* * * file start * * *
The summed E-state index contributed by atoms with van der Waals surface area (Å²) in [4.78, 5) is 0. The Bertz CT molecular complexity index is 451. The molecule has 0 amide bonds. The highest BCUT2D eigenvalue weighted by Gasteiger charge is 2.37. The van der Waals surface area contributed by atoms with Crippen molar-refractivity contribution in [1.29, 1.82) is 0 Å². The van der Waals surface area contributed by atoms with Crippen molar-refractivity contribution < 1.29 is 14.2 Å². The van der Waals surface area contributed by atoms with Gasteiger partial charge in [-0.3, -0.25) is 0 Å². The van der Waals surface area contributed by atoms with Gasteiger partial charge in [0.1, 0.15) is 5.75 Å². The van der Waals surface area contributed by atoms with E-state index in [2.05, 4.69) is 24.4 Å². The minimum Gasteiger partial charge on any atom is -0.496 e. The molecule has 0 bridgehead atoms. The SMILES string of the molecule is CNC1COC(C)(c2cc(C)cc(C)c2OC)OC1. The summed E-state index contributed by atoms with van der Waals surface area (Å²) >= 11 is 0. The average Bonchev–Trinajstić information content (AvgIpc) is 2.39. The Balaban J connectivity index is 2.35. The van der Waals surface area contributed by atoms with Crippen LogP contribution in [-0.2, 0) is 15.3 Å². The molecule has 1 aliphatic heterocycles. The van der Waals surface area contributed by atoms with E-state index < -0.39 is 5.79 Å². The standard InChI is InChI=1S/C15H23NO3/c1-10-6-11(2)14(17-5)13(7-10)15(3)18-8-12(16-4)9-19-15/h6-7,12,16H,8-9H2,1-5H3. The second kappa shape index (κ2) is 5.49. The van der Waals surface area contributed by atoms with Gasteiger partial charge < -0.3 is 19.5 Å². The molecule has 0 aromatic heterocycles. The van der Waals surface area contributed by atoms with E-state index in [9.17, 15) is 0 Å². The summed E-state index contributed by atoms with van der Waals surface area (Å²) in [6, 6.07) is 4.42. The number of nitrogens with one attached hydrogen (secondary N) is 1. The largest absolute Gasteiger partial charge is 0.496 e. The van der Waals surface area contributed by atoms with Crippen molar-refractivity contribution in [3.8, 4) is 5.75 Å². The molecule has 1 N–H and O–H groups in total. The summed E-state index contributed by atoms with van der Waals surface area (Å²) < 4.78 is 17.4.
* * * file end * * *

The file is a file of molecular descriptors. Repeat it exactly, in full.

The summed E-state index contributed by atoms with van der Waals surface area (Å²) in [4.78, 5) is 0. The Bertz CT molecular complexity index is 451. The molecule has 0 amide bonds. The highest BCUT2D eigenvalue weighted by Gasteiger charge is 2.37. The van der Waals surface area contributed by atoms with Crippen molar-refractivity contribution in [1.29, 1.82) is 0 Å². The van der Waals surface area contributed by atoms with Crippen molar-refractivity contribution < 1.29 is 14.2 Å². The van der Waals surface area contributed by atoms with Gasteiger partial charge in [-0.3, -0.25) is 0 Å². The van der Waals surface area contributed by atoms with Gasteiger partial charge in [0.1, 0.15) is 5.75 Å². The van der Waals surface area contributed by atoms with E-state index in [2.05, 4.69) is 24.4 Å². The minimum Gasteiger partial charge on any atom is -0.496 e. The molecule has 0 bridgehead atoms. The SMILES string of the molecule is CNC1COC(C)(c2cc(C)cc(C)c2OC)OC1. The summed E-state index contributed by atoms with van der Waals surface area (Å²) >= 11 is 0. The average Bonchev–Trinajstić information content (AvgIpc) is 2.39. The Balaban J connectivity index is 2.35. The van der Waals surface area contributed by atoms with Crippen LogP contribution in [-0.2, 0) is 15.3 Å². The molecule has 1 aliphatic heterocycles. The van der Waals surface area contributed by atoms with E-state index < -0.39 is 5.79 Å². The standard InChI is InChI=1S/C15H23NO3/c1-10-6-11(2)14(17-5)13(7-10)15(3)18-8-12(16-4)9-19-15/h6-7,12,16H,8-9H2,1-5H3. The second kappa shape index (κ2) is 5.49. The van der Waals surface area contributed by atoms with Gasteiger partial charge < -0.3 is 19.5 Å². The molecule has 0 aromatic heterocycles. The van der Waals surface area contributed by atoms with E-state index in [9.17, 15) is 0 Å². The summed E-state index contributed by atoms with van der Waals surface area (Å²) in [6, 6.07) is 4.42. The number of nitrogens with one attached hydrogen (secondary N) is 1. The largest absolute Gasteiger partial charge is 0.496 e. The van der Waals surface area contributed by atoms with Crippen molar-refractivity contribution in [3.8, 4) is 5.75 Å². The molecule has 1 N–H and O–H groups in total. The summed E-state index contributed by atoms with van der Waals surface area (Å²) < 4.78 is 17.4.